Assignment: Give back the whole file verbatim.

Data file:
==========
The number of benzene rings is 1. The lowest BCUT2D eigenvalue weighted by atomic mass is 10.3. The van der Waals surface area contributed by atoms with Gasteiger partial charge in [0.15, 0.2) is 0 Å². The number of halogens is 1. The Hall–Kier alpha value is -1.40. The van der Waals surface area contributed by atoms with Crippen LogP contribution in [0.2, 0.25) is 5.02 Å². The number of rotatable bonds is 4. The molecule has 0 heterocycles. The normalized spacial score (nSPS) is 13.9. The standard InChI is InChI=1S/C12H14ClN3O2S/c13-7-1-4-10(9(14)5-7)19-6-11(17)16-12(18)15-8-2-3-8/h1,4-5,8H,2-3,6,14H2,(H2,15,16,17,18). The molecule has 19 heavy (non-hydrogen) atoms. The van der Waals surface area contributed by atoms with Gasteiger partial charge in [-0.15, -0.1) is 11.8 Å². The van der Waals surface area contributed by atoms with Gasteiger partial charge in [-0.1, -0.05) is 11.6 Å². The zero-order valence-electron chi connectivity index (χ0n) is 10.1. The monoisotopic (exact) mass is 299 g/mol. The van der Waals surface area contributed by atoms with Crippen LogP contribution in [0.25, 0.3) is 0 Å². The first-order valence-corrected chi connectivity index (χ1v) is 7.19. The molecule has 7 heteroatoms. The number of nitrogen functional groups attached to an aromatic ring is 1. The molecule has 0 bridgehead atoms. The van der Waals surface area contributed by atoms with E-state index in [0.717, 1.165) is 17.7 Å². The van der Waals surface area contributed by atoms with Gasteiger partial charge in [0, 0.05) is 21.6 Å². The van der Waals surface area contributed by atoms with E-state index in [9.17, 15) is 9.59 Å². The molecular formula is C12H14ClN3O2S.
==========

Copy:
The number of benzene rings is 1. The lowest BCUT2D eigenvalue weighted by atomic mass is 10.3. The van der Waals surface area contributed by atoms with Gasteiger partial charge in [0.15, 0.2) is 0 Å². The number of halogens is 1. The Hall–Kier alpha value is -1.40. The van der Waals surface area contributed by atoms with Crippen LogP contribution in [0.2, 0.25) is 5.02 Å². The number of rotatable bonds is 4. The molecule has 0 heterocycles. The normalized spacial score (nSPS) is 13.9. The standard InChI is InChI=1S/C12H14ClN3O2S/c13-7-1-4-10(9(14)5-7)19-6-11(17)16-12(18)15-8-2-3-8/h1,4-5,8H,2-3,6,14H2,(H2,15,16,17,18). The molecule has 19 heavy (non-hydrogen) atoms. The van der Waals surface area contributed by atoms with Gasteiger partial charge in [-0.15, -0.1) is 11.8 Å². The van der Waals surface area contributed by atoms with Gasteiger partial charge in [-0.1, -0.05) is 11.6 Å². The zero-order valence-electron chi connectivity index (χ0n) is 10.1. The monoisotopic (exact) mass is 299 g/mol. The van der Waals surface area contributed by atoms with Crippen LogP contribution in [0.25, 0.3) is 0 Å². The first-order valence-corrected chi connectivity index (χ1v) is 7.19. The molecule has 7 heteroatoms. The number of nitrogen functional groups attached to an aromatic ring is 1. The molecule has 0 bridgehead atoms. The van der Waals surface area contributed by atoms with E-state index in [0.717, 1.165) is 17.7 Å². The van der Waals surface area contributed by atoms with Gasteiger partial charge in [0, 0.05) is 21.6 Å². The van der Waals surface area contributed by atoms with E-state index in [9.17, 15) is 9.59 Å². The molecular formula is C12H14ClN3O2S.